If you like Baseball Savant pages filled with red, you’ll like what Kepler did in 2023.

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He helped the Minnesota Twins to the AL Central title on both sides of the field while making significant strides with his quality of contact. Kepler posted career highs in barrel rate (12.2%), xwOBA (.362), average exit velocity (91.9 MPH), and hard-hit rate (47.9%).

via Baseball Savant

Kepler also continued to be an above-average right fielder, finishing the season with 2 DRS and 4 OAA.

However, despite some of his success in making solid contact, Kepler’s actual stats all were lower than the expected numbers.

Max Kepler’s 2023 StatsAVGSLGwOBA
Actual.260.484.348
Expected.271.503.362
via Baseball Savant

Naturally, the difference in all three of these stats makes you wonder if he was just unlucky or if there was something he was doing that contributed to the discrepancy.

If we look at the difference between Kepler’s first and second halves, we might be able to find the answer. Post-All-Star break, Kepler’s wRC+ jumped from 88 to 154, and unsurprisingly, his actual stats started to fall in line with what the expected stats were saying.

In the second half, Kepler also decreased his ground-ball rate by 5%, struck out less, walked more, and hit the ball hard more often. He also slightly increased how much he swung over the course of the season and ended up posting his highest swing percentage since his 36-home run campaign in 2019.

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That resulted in the 30-year-old slashing .306/.377/.549 and posting a .393 wOBA over his final 66 games of 2023.

So, I think it might be fair to say that Kepler made a couple of small changes in the second half, benefited from some improved fortune when he put the ball in play, and reaped the benefits for the stretch run.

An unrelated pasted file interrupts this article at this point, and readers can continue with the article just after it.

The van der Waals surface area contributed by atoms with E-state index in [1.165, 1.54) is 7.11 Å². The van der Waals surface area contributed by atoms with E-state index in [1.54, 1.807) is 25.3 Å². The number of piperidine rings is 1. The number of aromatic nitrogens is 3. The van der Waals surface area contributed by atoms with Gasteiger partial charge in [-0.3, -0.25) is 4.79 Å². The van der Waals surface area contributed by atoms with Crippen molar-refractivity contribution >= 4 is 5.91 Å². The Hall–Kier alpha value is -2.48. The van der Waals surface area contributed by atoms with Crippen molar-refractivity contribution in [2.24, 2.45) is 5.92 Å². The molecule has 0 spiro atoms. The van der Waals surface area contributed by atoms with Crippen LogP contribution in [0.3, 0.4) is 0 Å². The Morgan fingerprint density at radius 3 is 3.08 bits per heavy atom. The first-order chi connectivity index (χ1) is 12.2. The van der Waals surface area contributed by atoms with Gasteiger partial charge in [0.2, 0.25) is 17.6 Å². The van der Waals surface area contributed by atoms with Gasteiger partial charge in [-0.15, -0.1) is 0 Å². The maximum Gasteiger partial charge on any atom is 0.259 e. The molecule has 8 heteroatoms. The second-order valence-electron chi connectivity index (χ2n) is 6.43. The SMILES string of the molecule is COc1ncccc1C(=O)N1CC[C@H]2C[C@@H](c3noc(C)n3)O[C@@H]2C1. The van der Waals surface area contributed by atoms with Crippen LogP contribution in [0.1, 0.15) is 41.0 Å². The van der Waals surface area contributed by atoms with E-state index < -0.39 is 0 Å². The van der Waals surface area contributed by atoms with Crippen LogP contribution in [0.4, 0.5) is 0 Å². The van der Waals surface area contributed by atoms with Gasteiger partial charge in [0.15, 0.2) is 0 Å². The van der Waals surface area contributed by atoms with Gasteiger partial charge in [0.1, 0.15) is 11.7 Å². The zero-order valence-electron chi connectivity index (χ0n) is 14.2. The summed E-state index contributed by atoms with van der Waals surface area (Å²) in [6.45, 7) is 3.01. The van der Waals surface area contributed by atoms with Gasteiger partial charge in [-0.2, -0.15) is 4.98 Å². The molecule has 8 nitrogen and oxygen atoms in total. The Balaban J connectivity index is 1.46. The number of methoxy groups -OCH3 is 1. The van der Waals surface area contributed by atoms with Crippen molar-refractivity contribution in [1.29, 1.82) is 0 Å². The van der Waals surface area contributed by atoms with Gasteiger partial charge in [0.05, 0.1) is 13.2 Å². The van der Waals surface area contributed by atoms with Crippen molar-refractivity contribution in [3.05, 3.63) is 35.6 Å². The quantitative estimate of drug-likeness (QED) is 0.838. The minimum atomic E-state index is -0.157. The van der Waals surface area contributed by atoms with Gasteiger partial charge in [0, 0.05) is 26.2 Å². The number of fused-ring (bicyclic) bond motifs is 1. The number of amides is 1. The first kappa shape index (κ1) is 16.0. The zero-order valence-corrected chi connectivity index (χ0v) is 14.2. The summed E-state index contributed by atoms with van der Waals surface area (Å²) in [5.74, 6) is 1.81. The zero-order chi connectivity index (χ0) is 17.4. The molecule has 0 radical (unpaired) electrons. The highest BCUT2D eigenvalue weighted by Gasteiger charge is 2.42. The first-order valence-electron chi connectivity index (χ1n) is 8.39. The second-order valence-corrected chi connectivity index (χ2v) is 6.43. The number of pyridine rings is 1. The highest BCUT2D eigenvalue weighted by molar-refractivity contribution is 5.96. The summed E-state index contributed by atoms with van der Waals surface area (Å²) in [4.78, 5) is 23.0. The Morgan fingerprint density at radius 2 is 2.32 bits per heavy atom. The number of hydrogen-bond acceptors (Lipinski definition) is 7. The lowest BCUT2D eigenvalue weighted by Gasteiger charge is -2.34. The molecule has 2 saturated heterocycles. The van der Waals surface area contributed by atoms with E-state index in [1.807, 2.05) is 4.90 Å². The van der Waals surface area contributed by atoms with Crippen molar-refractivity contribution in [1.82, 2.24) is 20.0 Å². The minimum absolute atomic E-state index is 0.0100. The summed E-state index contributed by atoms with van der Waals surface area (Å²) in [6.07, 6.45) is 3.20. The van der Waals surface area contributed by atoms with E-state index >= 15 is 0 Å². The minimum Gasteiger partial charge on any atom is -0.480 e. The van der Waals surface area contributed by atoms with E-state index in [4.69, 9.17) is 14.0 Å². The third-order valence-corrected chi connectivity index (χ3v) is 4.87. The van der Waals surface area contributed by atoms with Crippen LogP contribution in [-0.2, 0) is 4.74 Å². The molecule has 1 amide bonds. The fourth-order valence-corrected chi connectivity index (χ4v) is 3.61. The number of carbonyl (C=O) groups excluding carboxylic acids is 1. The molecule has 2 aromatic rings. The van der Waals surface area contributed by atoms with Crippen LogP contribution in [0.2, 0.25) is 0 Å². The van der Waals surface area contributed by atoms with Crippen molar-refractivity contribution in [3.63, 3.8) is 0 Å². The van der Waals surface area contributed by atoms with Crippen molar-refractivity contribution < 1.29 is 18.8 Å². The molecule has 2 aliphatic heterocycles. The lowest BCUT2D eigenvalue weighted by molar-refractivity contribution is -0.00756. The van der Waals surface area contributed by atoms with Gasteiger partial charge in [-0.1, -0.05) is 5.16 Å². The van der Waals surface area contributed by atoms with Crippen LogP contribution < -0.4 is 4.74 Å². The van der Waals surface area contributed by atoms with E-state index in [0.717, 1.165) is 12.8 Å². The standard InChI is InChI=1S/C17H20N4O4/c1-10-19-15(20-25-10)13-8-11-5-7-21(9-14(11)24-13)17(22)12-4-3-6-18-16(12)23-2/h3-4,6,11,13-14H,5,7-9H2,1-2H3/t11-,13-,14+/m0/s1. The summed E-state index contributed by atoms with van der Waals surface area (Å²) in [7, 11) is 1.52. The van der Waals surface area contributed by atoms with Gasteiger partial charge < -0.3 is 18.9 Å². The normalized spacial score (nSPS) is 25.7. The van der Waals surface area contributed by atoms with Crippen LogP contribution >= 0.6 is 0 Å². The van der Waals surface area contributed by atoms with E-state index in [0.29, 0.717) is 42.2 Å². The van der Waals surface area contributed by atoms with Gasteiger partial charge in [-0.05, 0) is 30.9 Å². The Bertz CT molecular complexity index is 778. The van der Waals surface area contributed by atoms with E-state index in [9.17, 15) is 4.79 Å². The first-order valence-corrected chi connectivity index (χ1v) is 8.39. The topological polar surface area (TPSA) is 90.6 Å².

As far as his All-Star chances go for 2024, it will be worth watching his early season results to see if he can maintain his career-best quality of contact numbers. If he does that, his combination of offense and defense should allow him to push for a corner outfield spot on the roster.

Cal Raleigh

2023 Stats: 569 PA, .232/.306/.456, .326 wOBA, 30 HR, 75 RBI, 111 wRC+, 4.7 fWAR

2024 Steamer Projections: 551 PA, .231/.304/.459, .326 wOBA, 29 HR, 81 RBI, 111 wRC+, 3.6 fWAR

Finally, we arrive at Raleigh, who proved that his breakout in 2022 was no fluke with a second straight four-win season in 2023.

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Over the past two seasons, only two catchers (Adley Rutschman and Sean Murphy) have been more valuable by fWAR than the Mariners backstop. Over that time, Raleigh ranks first among all catchers in home runs (57), second in barrel rate (13.8%), 10th in wRC+ (115), second in runners caught stealing (33), and tied for sixth in Baseball Savant’s fielding run value (+7).

Raleigh has found a way to become one of MLB’s preeminent slugging catchers by pulling the ball a ton and selling out for the long ball. In 2023, he ranked sixth among qualified hitters in fly ball rate (48.6%) and pull percentage (51.1%).

Unlike most of the players on this list, who need something to stick from 2023 into 2024, Raleigh should be in the conversation to represent the American League at the All-Star Game if he just keeps on being the same player he’s been over the past two seasons.

There are a number of catchers in the American League who could push for a spot in the Midsummer Classic. Led by Rutschman, seven AL catchers are projected to post at least 2.0 fWAR this coming season, per Steamer. The list also includes Raleigh, Alejandro Kirk, Jonah Heim, Yainer Diaz, Bo Naylor and Danny Jansen.

With his two-way acumen, ‘Big Dumper’ projects to post a more valuable 2024 season than the rest of his fellow backstops not playing in Baltimore, but of course, defense isn’t usually driving many All-Star nominations.

So, Raleigh may have to outslug that group early on if he does want to add “All-Star” to his resume. He has traditionally been a slow starter at the plate, having only hit 12 career home runs across March, April, and May.